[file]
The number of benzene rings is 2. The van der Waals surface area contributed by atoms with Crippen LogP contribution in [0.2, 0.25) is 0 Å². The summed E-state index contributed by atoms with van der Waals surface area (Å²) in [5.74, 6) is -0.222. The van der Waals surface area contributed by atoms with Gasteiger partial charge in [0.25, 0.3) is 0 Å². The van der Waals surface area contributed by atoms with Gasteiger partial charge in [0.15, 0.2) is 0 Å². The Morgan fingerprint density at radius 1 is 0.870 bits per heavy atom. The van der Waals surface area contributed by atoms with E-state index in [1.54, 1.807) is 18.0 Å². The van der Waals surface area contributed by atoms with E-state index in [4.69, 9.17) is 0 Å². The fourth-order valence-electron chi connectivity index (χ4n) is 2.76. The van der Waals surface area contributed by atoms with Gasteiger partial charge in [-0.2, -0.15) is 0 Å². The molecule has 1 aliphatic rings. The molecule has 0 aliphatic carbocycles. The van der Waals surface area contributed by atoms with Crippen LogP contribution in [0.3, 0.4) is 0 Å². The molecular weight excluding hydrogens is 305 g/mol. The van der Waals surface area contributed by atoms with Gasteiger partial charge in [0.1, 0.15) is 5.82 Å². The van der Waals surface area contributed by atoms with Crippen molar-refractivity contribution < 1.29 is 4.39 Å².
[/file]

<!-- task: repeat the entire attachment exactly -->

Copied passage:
The number of benzene rings is 2. The van der Waals surface area contributed by atoms with Crippen LogP contribution in [0.2, 0.25) is 0 Å². The summed E-state index contributed by atoms with van der Waals surface area (Å²) in [5.74, 6) is -0.222. The van der Waals surface area contributed by atoms with Gasteiger partial charge in [0.25, 0.3) is 0 Å². The van der Waals surface area contributed by atoms with Gasteiger partial charge in [0.15, 0.2) is 0 Å². The Morgan fingerprint density at radius 1 is 0.870 bits per heavy atom. The van der Waals surface area contributed by atoms with E-state index in [1.54, 1.807) is 18.0 Å². The van der Waals surface area contributed by atoms with E-state index in [4.69, 9.17) is 0 Å². The fourth-order valence-electron chi connectivity index (χ4n) is 2.76. The van der Waals surface area contributed by atoms with Gasteiger partial charge in [-0.2, -0.15) is 0 Å². The molecule has 1 aliphatic rings. The molecule has 0 aliphatic carbocycles. The van der Waals surface area contributed by atoms with Crippen LogP contribution in [0.3, 0.4) is 0 Å². The molecular weight excluding hydrogens is 305 g/mol. The van der Waals surface area contributed by atoms with Gasteiger partial charge in [0.1, 0.15) is 5.82 Å². The van der Waals surface area contributed by atoms with Crippen molar-refractivity contribution < 1.29 is 4.39 Å².